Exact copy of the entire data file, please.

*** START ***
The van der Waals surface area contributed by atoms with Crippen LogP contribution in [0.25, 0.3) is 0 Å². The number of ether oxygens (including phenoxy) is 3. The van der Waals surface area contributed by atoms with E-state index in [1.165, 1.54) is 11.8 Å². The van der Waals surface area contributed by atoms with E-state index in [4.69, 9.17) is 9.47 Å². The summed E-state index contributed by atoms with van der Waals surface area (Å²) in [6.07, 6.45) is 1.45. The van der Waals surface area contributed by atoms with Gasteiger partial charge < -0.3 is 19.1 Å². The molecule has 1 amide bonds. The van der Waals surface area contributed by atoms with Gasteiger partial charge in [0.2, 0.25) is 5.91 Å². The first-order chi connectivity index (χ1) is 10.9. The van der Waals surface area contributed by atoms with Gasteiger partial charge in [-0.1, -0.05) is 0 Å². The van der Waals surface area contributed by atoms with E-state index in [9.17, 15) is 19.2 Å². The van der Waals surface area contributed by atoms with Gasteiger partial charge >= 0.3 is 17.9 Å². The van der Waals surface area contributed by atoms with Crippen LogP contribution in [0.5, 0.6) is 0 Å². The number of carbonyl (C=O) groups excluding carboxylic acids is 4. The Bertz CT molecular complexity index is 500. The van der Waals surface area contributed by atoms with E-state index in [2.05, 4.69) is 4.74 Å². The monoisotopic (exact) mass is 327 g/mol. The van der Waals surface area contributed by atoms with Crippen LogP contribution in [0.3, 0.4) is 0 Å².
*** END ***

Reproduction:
The van der Waals surface area contributed by atoms with Crippen LogP contribution in [0.25, 0.3) is 0 Å². The number of ether oxygens (including phenoxy) is 3. The van der Waals surface area contributed by atoms with E-state index in [1.165, 1.54) is 11.8 Å². The van der Waals surface area contributed by atoms with E-state index in [4.69, 9.17) is 9.47 Å². The summed E-state index contributed by atoms with van der Waals surface area (Å²) in [6.07, 6.45) is 1.45. The van der Waals surface area contributed by atoms with Gasteiger partial charge < -0.3 is 19.1 Å². The molecule has 1 amide bonds. The van der Waals surface area contributed by atoms with Gasteiger partial charge in [0.2, 0.25) is 5.91 Å². The first-order chi connectivity index (χ1) is 10.9. The van der Waals surface area contributed by atoms with Gasteiger partial charge in [-0.1, -0.05) is 0 Å². The van der Waals surface area contributed by atoms with E-state index in [9.17, 15) is 19.2 Å². The van der Waals surface area contributed by atoms with Gasteiger partial charge >= 0.3 is 17.9 Å². The van der Waals surface area contributed by atoms with Crippen LogP contribution in [0.5, 0.6) is 0 Å². The number of carbonyl (C=O) groups excluding carboxylic acids is 4. The Bertz CT molecular complexity index is 500. The van der Waals surface area contributed by atoms with E-state index in [2.05, 4.69) is 4.74 Å². The monoisotopic (exact) mass is 327 g/mol. The van der Waals surface area contributed by atoms with Crippen LogP contribution in [0.3, 0.4) is 0 Å².